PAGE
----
A supply chain is essentially a network of inter-connected and interdependent organizations mutually and cooperatively working together to control, manage and improve the flow of materials and information from the suppliers to the end users. The very definition shows how important information sharing plays a huge role in the management of the supply chain, since today proper SCM focuses on how firms can best utilize their suppliers’ processes, technology and capabilities to enhance their own competitive advantage. Continue reading “Information sharing in Buyer Supplier Relationships”
Beer advertisements have always pictured an oomph factor. Is it because beer is positioned as a macho drink that will sell well with an overdose of the sex-factor?
A research did demonstrate a correlation between alcohol beverage advertising and alcohol consumption. However, it has not been proved that alcohol advertisements cause higher consumption. However the alcohol industry, from its actions, evidently believes that effective alcohol campaigns not only increase a producer’s market share and also brand loyalty. That branding is what the beer manufacturers target with splashing the sensual advertisements of beer “babes” and “macho” men, both of which are supposedly attainable only by befriending “Beer”. Continue reading “Beer Advertisements”
A business portfolio is defined as a collection of Strategic Business Units, commonly called SBUs, that make up a firm or a corporation. The optimal business portfolio (a dream for all organizations) is the combination of multiple SBUs such that it helps to exploit the most attractive industries or markets, keeping in mind the competitive strength and weaknesses of the parent corporation or the firm. A SBU can either be an entire company or a division of a large firm, that formulates its own strategy and has separate objectives from the parent organization. Continue reading “The GE-McKinsey matrix and its Limitations for Business Portfolio analysis”
As I am due to start my job as Marketing Assistant for the Radox brand in a short number of weeks, I thought it would be a great idea to show you all what Radox current marketing campaign is. The £4.5 million campaign was launched on 16th June 2009, targeting women aged 25 to 44 with busy lifestyles urging them to be selfish and spend time pampering themselves. The message focuses on telling women that “It is ok to indulge”. The campaign’s strength comes, not only from it’s fabulous message, but also from it’s strong portfolio of marketing communications, which I’ll take you through now: Continue reading “Radox says Be Selfish!”
As per a study done by PagalGuy, the following is the ranking of B-Schools in India in 2010. Overall a sample size of 9576 respondents were used to evaluate the rank perception of 184 B-Schools in India. The study chooses factors such as brand of the school, faculty reputation, placements, industry recognition, student extra-curricular activities, infrastructure, locational advantage and student quality. Continue reading “Top B-Schools of India in 2010”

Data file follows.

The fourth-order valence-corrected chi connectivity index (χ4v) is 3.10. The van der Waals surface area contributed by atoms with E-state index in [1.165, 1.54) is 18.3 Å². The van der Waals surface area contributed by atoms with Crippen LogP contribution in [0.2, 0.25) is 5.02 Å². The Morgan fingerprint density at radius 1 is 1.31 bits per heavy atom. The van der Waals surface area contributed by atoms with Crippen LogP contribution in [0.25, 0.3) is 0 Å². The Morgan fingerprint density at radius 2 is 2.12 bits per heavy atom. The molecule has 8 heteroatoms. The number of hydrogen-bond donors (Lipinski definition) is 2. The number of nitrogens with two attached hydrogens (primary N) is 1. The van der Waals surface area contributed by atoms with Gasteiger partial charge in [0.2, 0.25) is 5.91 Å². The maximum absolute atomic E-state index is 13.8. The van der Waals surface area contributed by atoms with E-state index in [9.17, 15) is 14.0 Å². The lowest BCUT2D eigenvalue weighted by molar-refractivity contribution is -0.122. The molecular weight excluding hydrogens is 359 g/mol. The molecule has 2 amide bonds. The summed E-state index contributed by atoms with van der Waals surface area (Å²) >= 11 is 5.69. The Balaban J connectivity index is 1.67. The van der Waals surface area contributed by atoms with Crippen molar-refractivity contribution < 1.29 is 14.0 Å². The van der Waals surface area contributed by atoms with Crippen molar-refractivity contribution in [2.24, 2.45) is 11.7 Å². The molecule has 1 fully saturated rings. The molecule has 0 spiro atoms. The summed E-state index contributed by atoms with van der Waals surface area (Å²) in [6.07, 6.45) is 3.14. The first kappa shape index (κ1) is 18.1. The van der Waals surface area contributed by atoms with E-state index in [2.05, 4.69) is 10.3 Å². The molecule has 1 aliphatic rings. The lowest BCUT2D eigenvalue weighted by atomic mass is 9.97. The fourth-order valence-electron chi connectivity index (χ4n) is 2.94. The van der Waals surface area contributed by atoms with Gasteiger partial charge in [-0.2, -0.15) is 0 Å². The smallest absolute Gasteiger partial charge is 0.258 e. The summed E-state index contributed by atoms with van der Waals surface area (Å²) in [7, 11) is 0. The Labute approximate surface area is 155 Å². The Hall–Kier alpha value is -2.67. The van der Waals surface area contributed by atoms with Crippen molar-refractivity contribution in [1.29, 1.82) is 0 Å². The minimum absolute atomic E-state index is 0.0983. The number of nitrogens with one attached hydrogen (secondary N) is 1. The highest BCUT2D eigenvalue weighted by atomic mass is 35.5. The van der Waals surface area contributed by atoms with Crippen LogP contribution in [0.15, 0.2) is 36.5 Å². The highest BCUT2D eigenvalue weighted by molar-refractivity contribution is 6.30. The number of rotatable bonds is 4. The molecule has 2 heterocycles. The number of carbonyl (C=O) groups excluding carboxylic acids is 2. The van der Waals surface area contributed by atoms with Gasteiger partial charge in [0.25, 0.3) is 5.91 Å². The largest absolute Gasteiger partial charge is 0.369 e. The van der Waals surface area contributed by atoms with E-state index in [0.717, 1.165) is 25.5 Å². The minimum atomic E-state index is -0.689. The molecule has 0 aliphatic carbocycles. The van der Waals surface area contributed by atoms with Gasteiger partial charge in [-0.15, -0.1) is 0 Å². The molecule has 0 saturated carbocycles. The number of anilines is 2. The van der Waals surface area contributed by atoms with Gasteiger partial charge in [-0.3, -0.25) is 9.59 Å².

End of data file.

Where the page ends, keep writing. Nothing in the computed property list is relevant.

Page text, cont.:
Hi-Tec the sportswear company has attracted over 4 million people on YouTube through a hoax viral campaign. The 3 minute viral, created by Amsterdam-based ad agency CCCP, shows three men walking on water whilst practicing ‘Liquid Mountaineering’. Continue reading “Walking on Water with Hi-Tec”
I came across this wonderful ad today and wanted to share this with you. The NSPCC has just created an ad aimed to help children view the exam period differently, and give them a point of contact should the stress of exams get too much. I think this campaign is a great cause, and am hopeful it will help students relax and not worry about their exams. Continue reading “NSPCC Beat Exam Stress”
Now many of us watch ads with a pinch of cynicism at times, thinking “Are those eyelashes really real?”, “Is it possible to have such smooth skin?” etc. This is exactly why LOreal has just recently clocked up a number of complaints regarding the true state of Cheryl Cole’s hair. Continue reading “LOreal gets into a Spot of Bother!”
In a world full of media messages and news, the task for any marketer nowadays is to successfully cut through all of the ‘noise’ and reach their customer. Many businesses used to believe that the main way to sell a product or service was to create long fancy names alongside complicated terminology, and the customer would fall at their feet begging to buy the new product or service. Now whether that worked for a time is debatable, but to operate like that in today’s marketplace is suicide!
Now today I have brought you a new World Cup themed ad campaign with a unique difference…
I’d like to introduce you to Sony’s 3D TV ad campaign that will grace our screens 11 June. The ad is scheduled to coincide with the with the World Cup’s opening match between South Africa & Mexico, conveniently the Sony 3D TV’s will go on sale the day after! (12 June). This is an excellent example of how to best plan your timing, to enhance the impact of the ad message. The product now serves a purpose other than replacing an old TV, it will give the viewer the best World Cup experience! (well that is at least what Sony hopes you believe) Continue reading “Adding a New Dimension to Marketing”
Today, a lot of stress is on code reuse, in the IT industry. In fact, the industry is thriving on the same. The problem is every business requirements have its very own set of specific needs which often are not met with by using standardized software packages and code modules, besides other barriers to success. Ideally software should be designed to complement and automate business processes. But since this becomes costly, modules and packages are standardized and IT business analysts try to fit the standard things to all problem domains. The net result is mayhem and chaos. Continue reading “Why Technology Reuse fails”